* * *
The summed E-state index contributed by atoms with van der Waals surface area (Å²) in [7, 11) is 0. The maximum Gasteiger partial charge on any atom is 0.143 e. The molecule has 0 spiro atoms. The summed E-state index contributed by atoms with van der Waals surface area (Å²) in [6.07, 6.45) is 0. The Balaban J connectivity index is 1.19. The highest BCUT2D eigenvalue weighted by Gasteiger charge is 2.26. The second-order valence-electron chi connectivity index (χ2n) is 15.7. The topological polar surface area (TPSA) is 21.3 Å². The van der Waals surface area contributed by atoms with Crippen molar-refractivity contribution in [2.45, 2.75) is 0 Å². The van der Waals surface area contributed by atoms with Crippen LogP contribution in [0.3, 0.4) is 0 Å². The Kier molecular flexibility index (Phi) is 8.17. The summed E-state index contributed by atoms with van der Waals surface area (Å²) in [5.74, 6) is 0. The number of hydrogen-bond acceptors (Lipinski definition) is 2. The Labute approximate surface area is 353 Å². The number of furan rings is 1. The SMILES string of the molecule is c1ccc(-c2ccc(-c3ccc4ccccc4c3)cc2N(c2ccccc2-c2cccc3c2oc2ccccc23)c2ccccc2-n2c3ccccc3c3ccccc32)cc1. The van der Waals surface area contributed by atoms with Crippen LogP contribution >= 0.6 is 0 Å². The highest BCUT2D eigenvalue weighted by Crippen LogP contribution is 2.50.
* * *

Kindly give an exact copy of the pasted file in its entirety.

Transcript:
The summed E-state index contributed by atoms with van der Waals surface area (Å²) in [7, 11) is 0. The maximum Gasteiger partial charge on any atom is 0.143 e. The molecule has 0 spiro atoms. The summed E-state index contributed by atoms with van der Waals surface area (Å²) in [6.07, 6.45) is 0. The Balaban J connectivity index is 1.19. The highest BCUT2D eigenvalue weighted by Gasteiger charge is 2.26. The second-order valence-electron chi connectivity index (χ2n) is 15.7. The topological polar surface area (TPSA) is 21.3 Å². The van der Waals surface area contributed by atoms with Crippen molar-refractivity contribution in [2.45, 2.75) is 0 Å². The van der Waals surface area contributed by atoms with Crippen LogP contribution in [0.3, 0.4) is 0 Å². The Kier molecular flexibility index (Phi) is 8.17. The summed E-state index contributed by atoms with van der Waals surface area (Å²) in [5.74, 6) is 0. The number of hydrogen-bond acceptors (Lipinski definition) is 2. The Labute approximate surface area is 353 Å². The number of furan rings is 1. The SMILES string of the molecule is c1ccc(-c2ccc(-c3ccc4ccccc4c3)cc2N(c2ccccc2-c2cccc3c2oc2ccccc23)c2ccccc2-n2c3ccccc3c3ccccc32)cc1. The van der Waals surface area contributed by atoms with Crippen LogP contribution >= 0.6 is 0 Å². The highest BCUT2D eigenvalue weighted by Crippen LogP contribution is 2.50.